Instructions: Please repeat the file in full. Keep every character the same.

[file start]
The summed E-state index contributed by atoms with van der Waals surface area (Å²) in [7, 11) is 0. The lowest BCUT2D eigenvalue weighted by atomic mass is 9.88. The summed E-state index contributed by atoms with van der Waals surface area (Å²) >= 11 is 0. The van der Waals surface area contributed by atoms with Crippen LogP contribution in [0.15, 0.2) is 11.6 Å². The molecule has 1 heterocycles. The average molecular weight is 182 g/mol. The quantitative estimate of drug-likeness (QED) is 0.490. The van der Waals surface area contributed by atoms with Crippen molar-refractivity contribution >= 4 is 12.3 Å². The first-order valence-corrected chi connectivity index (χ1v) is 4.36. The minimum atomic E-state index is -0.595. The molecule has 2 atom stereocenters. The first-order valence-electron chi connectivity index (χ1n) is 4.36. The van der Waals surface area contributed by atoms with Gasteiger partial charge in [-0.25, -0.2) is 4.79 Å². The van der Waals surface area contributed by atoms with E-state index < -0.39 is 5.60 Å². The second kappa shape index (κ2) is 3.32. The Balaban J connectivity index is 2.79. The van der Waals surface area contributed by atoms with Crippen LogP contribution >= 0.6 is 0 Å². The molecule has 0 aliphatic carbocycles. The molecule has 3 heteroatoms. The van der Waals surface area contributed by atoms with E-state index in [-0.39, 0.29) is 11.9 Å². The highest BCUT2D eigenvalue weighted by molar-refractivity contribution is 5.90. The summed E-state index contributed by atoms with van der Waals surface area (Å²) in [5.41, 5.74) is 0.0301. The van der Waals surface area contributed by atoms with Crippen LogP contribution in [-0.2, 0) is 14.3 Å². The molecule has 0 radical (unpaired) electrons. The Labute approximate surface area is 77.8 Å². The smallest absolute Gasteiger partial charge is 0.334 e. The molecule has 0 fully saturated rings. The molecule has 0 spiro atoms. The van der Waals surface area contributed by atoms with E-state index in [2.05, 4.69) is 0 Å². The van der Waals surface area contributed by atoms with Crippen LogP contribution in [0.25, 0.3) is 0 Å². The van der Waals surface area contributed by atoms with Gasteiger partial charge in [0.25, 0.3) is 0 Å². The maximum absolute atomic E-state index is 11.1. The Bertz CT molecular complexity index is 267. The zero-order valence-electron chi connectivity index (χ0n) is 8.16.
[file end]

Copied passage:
The summed E-state index contributed by atoms with van der Waals surface area (Å²) in [7, 11) is 0. The lowest BCUT2D eigenvalue weighted by atomic mass is 9.88. The summed E-state index contributed by atoms with van der Waals surface area (Å²) >= 11 is 0. The van der Waals surface area contributed by atoms with Crippen LogP contribution in [0.15, 0.2) is 11.6 Å². The molecule has 1 heterocycles. The average molecular weight is 182 g/mol. The quantitative estimate of drug-likeness (QED) is 0.490. The van der Waals surface area contributed by atoms with Crippen molar-refractivity contribution >= 4 is 12.3 Å². The first-order valence-corrected chi connectivity index (χ1v) is 4.36. The minimum atomic E-state index is -0.595. The molecule has 2 atom stereocenters. The first-order valence-electron chi connectivity index (χ1n) is 4.36. The van der Waals surface area contributed by atoms with Gasteiger partial charge in [-0.25, -0.2) is 4.79 Å². The van der Waals surface area contributed by atoms with E-state index < -0.39 is 5.60 Å². The second kappa shape index (κ2) is 3.32. The Balaban J connectivity index is 2.79. The van der Waals surface area contributed by atoms with Crippen LogP contribution >= 0.6 is 0 Å². The molecule has 0 aliphatic carbocycles. The molecule has 3 heteroatoms. The van der Waals surface area contributed by atoms with E-state index in [-0.39, 0.29) is 11.9 Å². The highest BCUT2D eigenvalue weighted by molar-refractivity contribution is 5.90. The summed E-state index contributed by atoms with van der Waals surface area (Å²) in [5.41, 5.74) is 0.0301. The van der Waals surface area contributed by atoms with Crippen LogP contribution in [-0.2, 0) is 14.3 Å². The molecule has 0 radical (unpaired) electrons. The Labute approximate surface area is 77.8 Å². The smallest absolute Gasteiger partial charge is 0.334 e. The molecule has 0 fully saturated rings. The molecule has 0 spiro atoms. The van der Waals surface area contributed by atoms with E-state index in [2.05, 4.69) is 0 Å². The van der Waals surface area contributed by atoms with Crippen LogP contribution in [0.25, 0.3) is 0 Å². The van der Waals surface area contributed by atoms with Gasteiger partial charge in [0.25, 0.3) is 0 Å². The maximum absolute atomic E-state index is 11.1. The Bertz CT molecular complexity index is 267. The zero-order valence-electron chi connectivity index (χ0n) is 8.16.